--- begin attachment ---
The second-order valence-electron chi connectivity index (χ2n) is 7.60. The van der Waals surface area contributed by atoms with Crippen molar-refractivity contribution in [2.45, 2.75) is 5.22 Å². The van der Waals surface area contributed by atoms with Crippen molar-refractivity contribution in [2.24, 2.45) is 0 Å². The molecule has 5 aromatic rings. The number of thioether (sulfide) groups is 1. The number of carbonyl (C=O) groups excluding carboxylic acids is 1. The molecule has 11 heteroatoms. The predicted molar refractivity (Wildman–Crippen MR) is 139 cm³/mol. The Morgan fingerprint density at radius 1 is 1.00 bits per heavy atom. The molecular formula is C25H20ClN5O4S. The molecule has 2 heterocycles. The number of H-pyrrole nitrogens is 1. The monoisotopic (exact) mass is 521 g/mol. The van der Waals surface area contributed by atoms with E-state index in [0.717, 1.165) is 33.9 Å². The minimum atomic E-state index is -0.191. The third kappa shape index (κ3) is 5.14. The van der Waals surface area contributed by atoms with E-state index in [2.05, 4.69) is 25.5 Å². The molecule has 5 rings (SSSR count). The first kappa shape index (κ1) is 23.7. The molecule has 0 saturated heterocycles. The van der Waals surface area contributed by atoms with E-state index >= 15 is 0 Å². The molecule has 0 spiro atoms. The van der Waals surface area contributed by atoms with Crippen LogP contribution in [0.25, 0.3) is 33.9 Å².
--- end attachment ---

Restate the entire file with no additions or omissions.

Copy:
The second-order valence-electron chi connectivity index (χ2n) is 7.60. The van der Waals surface area contributed by atoms with Crippen molar-refractivity contribution in [2.45, 2.75) is 5.22 Å². The van der Waals surface area contributed by atoms with Crippen molar-refractivity contribution in [2.24, 2.45) is 0 Å². The molecule has 5 aromatic rings. The number of thioether (sulfide) groups is 1. The number of carbonyl (C=O) groups excluding carboxylic acids is 1. The molecule has 11 heteroatoms. The predicted molar refractivity (Wildman–Crippen MR) is 139 cm³/mol. The Morgan fingerprint density at radius 1 is 1.00 bits per heavy atom. The molecular formula is C25H20ClN5O4S. The molecule has 2 heterocycles. The number of H-pyrrole nitrogens is 1. The monoisotopic (exact) mass is 521 g/mol. The van der Waals surface area contributed by atoms with E-state index in [0.717, 1.165) is 33.9 Å². The minimum atomic E-state index is -0.191. The third kappa shape index (κ3) is 5.14. The van der Waals surface area contributed by atoms with E-state index in [2.05, 4.69) is 25.5 Å². The molecule has 5 rings (SSSR count). The first kappa shape index (κ1) is 23.7. The molecule has 0 saturated heterocycles. The van der Waals surface area contributed by atoms with E-state index >= 15 is 0 Å². The molecule has 0 spiro atoms. The van der Waals surface area contributed by atoms with Crippen LogP contribution in [0.25, 0.3) is 33.9 Å².